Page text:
Just because it's old doesn't mean it's not kitted out with all the mod-cons
Kensington Palace may have been built in 1605, but it's been pimped out with every mod-con imaginable since then. In a scene not too dissimilar from the spy drama Kingsman, the period palace is decked out with a panic room and secret tunnel, so that the Royal Family can escape in secret in case of any threat to their safety.
The Cambridge's Royal Apartment, has also been equipped with an air filtration system guarding against biological warfare, and an escape tunnel.
The Cambridge's palace apartments, known as Apartment 1A, is more of a mansion within a palace, featuring 20 rooms, including five reception rooms, three main bedrooms, dressing rooms, a night and day nursery, and staff quarters.
The same secret tunnel out of Kensington Palace was reportedly used by Princess Diana, who would take the route to sneak out with Prince William and Harry to get McDonald's. I know, where can we all get one of those?
The Queen’s palaces are also filled with secret nooks, crannies and escape routes, completely unknown to the general public and even most of the Royal staff. She even has a one up on the golden arches and apparently has a secret passage leading all the way to London's famous Duke's Bar, so any thirsty Royal can slip out for a sneaky tipple in perfect secrecy.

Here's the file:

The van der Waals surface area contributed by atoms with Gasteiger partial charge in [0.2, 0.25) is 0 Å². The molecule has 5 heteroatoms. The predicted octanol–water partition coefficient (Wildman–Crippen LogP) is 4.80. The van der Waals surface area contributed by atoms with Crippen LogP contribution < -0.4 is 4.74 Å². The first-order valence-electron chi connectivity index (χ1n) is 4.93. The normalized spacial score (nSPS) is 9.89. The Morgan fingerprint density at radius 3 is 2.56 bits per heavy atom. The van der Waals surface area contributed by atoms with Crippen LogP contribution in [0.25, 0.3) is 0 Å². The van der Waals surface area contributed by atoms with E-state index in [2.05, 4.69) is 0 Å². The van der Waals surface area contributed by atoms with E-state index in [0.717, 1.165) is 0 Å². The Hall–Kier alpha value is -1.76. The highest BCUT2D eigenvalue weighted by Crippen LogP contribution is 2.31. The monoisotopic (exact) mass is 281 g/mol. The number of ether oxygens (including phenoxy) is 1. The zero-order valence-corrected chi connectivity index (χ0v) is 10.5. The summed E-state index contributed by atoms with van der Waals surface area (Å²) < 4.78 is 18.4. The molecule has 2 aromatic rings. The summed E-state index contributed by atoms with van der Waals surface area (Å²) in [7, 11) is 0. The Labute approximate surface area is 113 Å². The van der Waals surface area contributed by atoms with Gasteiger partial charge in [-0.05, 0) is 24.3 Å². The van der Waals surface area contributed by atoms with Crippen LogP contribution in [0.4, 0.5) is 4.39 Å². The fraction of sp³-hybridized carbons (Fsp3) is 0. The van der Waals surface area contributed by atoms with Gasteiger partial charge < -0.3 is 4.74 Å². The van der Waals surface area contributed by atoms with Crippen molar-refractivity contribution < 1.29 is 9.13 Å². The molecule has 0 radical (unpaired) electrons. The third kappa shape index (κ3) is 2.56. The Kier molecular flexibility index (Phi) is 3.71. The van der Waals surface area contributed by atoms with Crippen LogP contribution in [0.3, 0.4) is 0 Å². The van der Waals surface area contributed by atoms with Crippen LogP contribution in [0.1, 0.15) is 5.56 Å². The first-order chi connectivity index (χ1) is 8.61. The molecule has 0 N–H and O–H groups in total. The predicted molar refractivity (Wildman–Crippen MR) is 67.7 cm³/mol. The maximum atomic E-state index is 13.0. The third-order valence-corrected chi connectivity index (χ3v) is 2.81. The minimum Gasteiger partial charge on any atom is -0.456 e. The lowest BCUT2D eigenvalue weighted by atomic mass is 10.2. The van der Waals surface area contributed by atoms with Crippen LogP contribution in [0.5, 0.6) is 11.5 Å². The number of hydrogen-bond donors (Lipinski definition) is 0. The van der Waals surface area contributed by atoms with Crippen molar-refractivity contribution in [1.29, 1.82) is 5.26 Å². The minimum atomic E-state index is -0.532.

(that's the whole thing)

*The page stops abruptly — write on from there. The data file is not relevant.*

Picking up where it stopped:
We know this titbit of Royal information because Princess Eugienie’s husband, Jacks Brooksbank, let the secret slip by accident. He said: "There is one to Dukes Bar from St James's Palace. I haven't used it yet, but I'd love to check it out."
Prince Charles and Camilla’s Highgrove home is also a secure haven, with an iron room the size of a shipping container that can be used in matters of emergency.
“The royal panic rooms are designed to withstand poison gas, bombs, or terrorist attacks,” the outlet reports. “They are equipped with secure communications, beds, washing equipment, and enough food and water for the royals to survive for at least a week.”
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Juliana Piskorz is a freelance journalist and broadcaster. Over the course of her career she has written for a smorgasbord of magazines and national newspapers including The Sunday Times, Dazed and Confused, the Independent, the Guardian, Refinery29 and The Face among others.
Before going freelance, Juliana was the Digital Editor at the Evening Standard Magazine and a Staff Writer at the Observer Magazine.
Juliana has a partcular interest in art, fashion, travel and the pop culture.
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